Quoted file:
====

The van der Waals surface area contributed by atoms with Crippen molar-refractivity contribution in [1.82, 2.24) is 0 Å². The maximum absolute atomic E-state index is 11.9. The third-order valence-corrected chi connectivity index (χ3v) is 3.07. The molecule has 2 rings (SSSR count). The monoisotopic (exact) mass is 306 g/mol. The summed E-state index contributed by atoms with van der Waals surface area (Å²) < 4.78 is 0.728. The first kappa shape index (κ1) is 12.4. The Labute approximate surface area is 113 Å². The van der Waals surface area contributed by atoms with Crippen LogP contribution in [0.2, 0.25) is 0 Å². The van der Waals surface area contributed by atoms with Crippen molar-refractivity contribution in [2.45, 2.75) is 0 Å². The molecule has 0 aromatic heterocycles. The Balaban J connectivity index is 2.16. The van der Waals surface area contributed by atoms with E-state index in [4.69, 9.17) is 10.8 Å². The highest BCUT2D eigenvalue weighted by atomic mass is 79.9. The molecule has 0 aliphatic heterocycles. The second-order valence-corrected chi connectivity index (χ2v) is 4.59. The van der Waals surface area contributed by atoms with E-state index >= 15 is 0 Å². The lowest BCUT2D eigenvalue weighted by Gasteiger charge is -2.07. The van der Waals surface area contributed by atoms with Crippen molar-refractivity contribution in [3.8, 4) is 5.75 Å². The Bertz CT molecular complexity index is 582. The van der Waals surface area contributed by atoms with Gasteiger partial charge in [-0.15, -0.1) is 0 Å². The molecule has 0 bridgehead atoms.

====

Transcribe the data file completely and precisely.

The van der Waals surface area contributed by atoms with Crippen molar-refractivity contribution in [1.82, 2.24) is 0 Å². The maximum absolute atomic E-state index is 11.9. The third-order valence-corrected chi connectivity index (χ3v) is 3.07. The molecule has 2 rings (SSSR count). The monoisotopic (exact) mass is 306 g/mol. The summed E-state index contributed by atoms with van der Waals surface area (Å²) < 4.78 is 0.728. The first kappa shape index (κ1) is 12.4. The Labute approximate surface area is 113 Å². The van der Waals surface area contributed by atoms with Crippen LogP contribution in [0.2, 0.25) is 0 Å². The van der Waals surface area contributed by atoms with Crippen molar-refractivity contribution in [2.45, 2.75) is 0 Å². The molecule has 0 aromatic heterocycles. The Balaban J connectivity index is 2.16. The van der Waals surface area contributed by atoms with E-state index in [4.69, 9.17) is 10.8 Å². The highest BCUT2D eigenvalue weighted by atomic mass is 79.9. The molecule has 0 aliphatic heterocycles. The second-order valence-corrected chi connectivity index (χ2v) is 4.59. The van der Waals surface area contributed by atoms with E-state index >= 15 is 0 Å². The lowest BCUT2D eigenvalue weighted by Gasteiger charge is -2.07. The van der Waals surface area contributed by atoms with Crippen molar-refractivity contribution in [3.8, 4) is 5.75 Å². The Bertz CT molecular complexity index is 582. The van der Waals surface area contributed by atoms with Gasteiger partial charge in [-0.15, -0.1) is 0 Å². The molecule has 0 bridgehead atoms.